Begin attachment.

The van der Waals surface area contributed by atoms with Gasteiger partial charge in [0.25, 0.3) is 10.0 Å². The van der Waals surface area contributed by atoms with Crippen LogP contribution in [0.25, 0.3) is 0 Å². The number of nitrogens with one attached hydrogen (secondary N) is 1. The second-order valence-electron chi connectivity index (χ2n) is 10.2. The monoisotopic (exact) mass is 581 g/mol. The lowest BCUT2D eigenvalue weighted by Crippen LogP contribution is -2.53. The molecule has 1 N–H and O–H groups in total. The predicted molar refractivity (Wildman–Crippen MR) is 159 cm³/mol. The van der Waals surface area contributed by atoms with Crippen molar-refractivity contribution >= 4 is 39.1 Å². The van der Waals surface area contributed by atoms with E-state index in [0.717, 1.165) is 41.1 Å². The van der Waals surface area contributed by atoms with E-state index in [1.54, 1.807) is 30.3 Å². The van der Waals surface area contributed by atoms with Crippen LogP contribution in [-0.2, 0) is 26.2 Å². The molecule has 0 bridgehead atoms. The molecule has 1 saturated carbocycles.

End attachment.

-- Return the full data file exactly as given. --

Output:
The van der Waals surface area contributed by atoms with Gasteiger partial charge in [0.25, 0.3) is 10.0 Å². The van der Waals surface area contributed by atoms with Crippen LogP contribution in [0.25, 0.3) is 0 Å². The number of nitrogens with one attached hydrogen (secondary N) is 1. The second-order valence-electron chi connectivity index (χ2n) is 10.2. The monoisotopic (exact) mass is 581 g/mol. The lowest BCUT2D eigenvalue weighted by Crippen LogP contribution is -2.53. The molecule has 1 N–H and O–H groups in total. The predicted molar refractivity (Wildman–Crippen MR) is 159 cm³/mol. The van der Waals surface area contributed by atoms with Crippen molar-refractivity contribution >= 4 is 39.1 Å². The van der Waals surface area contributed by atoms with E-state index in [0.717, 1.165) is 41.1 Å². The van der Waals surface area contributed by atoms with E-state index in [1.54, 1.807) is 30.3 Å². The van der Waals surface area contributed by atoms with Crippen LogP contribution in [-0.2, 0) is 26.2 Å². The molecule has 0 bridgehead atoms. The molecule has 1 saturated carbocycles.